24 November 2016

Geminid Meteor Shower 2016

Geminid Radiant in Gemini
Every year there are many meteor showers that arrive on schedule, resulting from the fact that Earth travels through well-established regions of dust and particles on its annual trek around the Sun. The Geminids are one of the year's best, reliably peaking as the Earth passes through the remants of asteroid 3200 Phaethon on December 13th and 14th each year.

One of the most important factors in viewing a meteor shower is to find a dark sky and this year, unforunately, this will be very difficult due to the fact that the full Moon coincides with the peak of the Geminids. So although many meteors will streak into the upper atmosphere and burn up, most won't be visible because their light will be drowned out by the glowing moonlight in our atmosphere.

That being said, if the weather is clear and you have warm clothing, it will be a fine night to just sit out in your garden or a park or on a mountainside and look anyhow. The Geminids reach their peak much earlier than most meteor showers, so a pleasant hour of viewing in the evening should reveal a few of the brighter meteors. Just temper your expectations and you will have a nice night. You won't see hundreds of meteors per hour, but then again, there will be plenty of stars and if you have binoculars, you can turn it into an evening of reacquaining yourself with the brighter stars and nebulae of the winter sky as Orion climbs high into the eastern sky after sunset and Pegasus dominates the sky overhead.

Here are excellent online resources for further reading on meteor showers:

Sky & Telescope



Image courtesy of Sky & Telescope.

11 November 2016

Supermoon on November 13 and 14

How much bigger is a Supermoon? 
The natural cycles of the cosmos brings us many interesting sights in the night sky and our closest celestial neighbor, the Moon, is always one of the best and brightest as it aligns with the Sun for an eclipse, or a planet for a spectacular conjunction. Sunday and Monday November 13 and 14, the Moon reaches its closest point on its orbit around the Earth at nearly the exact same time as it reaches its full phase, creating a Supermoon. This special situation happens every year or so, but this time the Moon will be a slight bit closer to the Earth, making this the closest Supermoon since 1948. The next Supermoon of this stature will arrive in 2034. So if you have clear skies Sunday or Monday, make a special effort to get out and see this ever-so-large object in the sky, 14% larger than it is when the Moon is at its farthest from the Earth.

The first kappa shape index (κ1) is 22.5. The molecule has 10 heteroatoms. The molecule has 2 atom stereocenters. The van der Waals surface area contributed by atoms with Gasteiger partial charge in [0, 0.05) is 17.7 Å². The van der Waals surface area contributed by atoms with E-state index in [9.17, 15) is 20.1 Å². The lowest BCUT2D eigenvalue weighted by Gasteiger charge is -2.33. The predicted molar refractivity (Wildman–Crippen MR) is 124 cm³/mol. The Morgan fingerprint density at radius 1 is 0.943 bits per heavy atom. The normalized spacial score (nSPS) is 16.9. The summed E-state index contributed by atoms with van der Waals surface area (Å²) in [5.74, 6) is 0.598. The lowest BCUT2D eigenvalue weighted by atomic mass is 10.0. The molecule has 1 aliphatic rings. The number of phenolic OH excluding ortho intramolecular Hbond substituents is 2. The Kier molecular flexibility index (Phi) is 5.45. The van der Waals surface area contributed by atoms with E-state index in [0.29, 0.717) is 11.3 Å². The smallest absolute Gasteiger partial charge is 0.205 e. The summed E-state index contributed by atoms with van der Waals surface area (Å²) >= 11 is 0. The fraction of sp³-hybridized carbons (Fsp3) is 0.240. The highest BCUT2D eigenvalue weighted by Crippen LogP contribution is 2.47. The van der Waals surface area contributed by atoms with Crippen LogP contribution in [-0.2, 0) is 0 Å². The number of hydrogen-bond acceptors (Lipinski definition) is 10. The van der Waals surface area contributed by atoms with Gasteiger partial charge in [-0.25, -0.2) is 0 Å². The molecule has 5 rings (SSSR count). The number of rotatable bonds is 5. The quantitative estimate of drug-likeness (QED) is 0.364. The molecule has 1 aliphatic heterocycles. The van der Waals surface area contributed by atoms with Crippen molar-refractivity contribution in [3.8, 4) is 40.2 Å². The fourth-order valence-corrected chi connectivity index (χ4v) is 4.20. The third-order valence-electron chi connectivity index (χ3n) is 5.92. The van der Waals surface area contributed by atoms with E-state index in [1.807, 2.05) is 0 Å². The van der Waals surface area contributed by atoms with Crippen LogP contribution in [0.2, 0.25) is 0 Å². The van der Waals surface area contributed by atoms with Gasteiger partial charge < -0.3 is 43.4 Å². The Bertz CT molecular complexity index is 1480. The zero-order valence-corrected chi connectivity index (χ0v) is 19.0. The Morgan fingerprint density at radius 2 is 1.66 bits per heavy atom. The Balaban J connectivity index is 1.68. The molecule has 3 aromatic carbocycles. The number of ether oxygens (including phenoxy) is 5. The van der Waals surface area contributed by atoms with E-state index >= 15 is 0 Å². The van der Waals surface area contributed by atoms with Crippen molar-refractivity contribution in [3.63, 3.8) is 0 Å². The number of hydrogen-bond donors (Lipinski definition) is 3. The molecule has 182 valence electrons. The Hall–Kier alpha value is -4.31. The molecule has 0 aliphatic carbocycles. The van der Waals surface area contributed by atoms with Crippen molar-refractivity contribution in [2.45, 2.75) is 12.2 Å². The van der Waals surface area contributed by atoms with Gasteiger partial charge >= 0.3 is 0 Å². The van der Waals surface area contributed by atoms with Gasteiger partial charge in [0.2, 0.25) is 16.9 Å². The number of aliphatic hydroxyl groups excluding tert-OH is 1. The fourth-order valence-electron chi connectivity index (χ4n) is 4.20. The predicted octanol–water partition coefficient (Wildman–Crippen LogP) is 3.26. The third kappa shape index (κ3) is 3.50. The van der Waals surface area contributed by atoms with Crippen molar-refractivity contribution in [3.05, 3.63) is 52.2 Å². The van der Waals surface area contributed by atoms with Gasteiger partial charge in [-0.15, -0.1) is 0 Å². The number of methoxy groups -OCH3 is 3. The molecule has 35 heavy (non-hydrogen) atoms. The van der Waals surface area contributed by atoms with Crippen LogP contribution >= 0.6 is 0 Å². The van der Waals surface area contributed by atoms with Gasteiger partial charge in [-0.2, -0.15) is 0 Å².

The exact moment of the full Moon is Monday morning at 5:52 am pacific time, and the closest approach to the Earth (perigee) at 3:22 am, a bit earlier that night. So if you want to see the biggest and best view that will be early Monday morning November 14th. However, moonrise on both the evening of the 13th and 14th should be incredible so don't feel obligated to see it at the exact moment if you prefer sleeping in a warm bed! Or if you happen to live in Europe you can simply watch the moonrise on the evening of Monday 14th and you'll be all set. The exact time of moonrise can be found here, depending upon your location.

Here are some good online resources to learn more: 

Image courtesy of Wikipedia

10 November 2016

Three Planets in the Sunset Sky

Three planets are visible in the west just after sunset. Saturn is on a gradual fade into twilight and will disappear from view later this month, following the path of the zodiac constellation Sagittarius and the center of the Milky Way as the Earth's steady motion around the Sun carries us from the summer and fall constellations into the winter skies.

Mars, Venus, Saturn
Venus is the brightest object in the west for the coming months, maintaining its position as a bright beacon above the horizon for an hour or two after sunset. Both Venus and Mars are not 'pulled' into the western horizon in the same way as Saturn because they are much closer to the Earth and more nimble, moving steadily east in their orbits and keeping pace with the Earth's own motion. For that reason they remain in the evening sky after sunset with Venus eventually dropping out of sight late this winter and Mars holding its western location until nearly summer.

To see any of this you will need a clear and unobstructed western horizon. A pair of binoculars will enhance the view. And clear skies!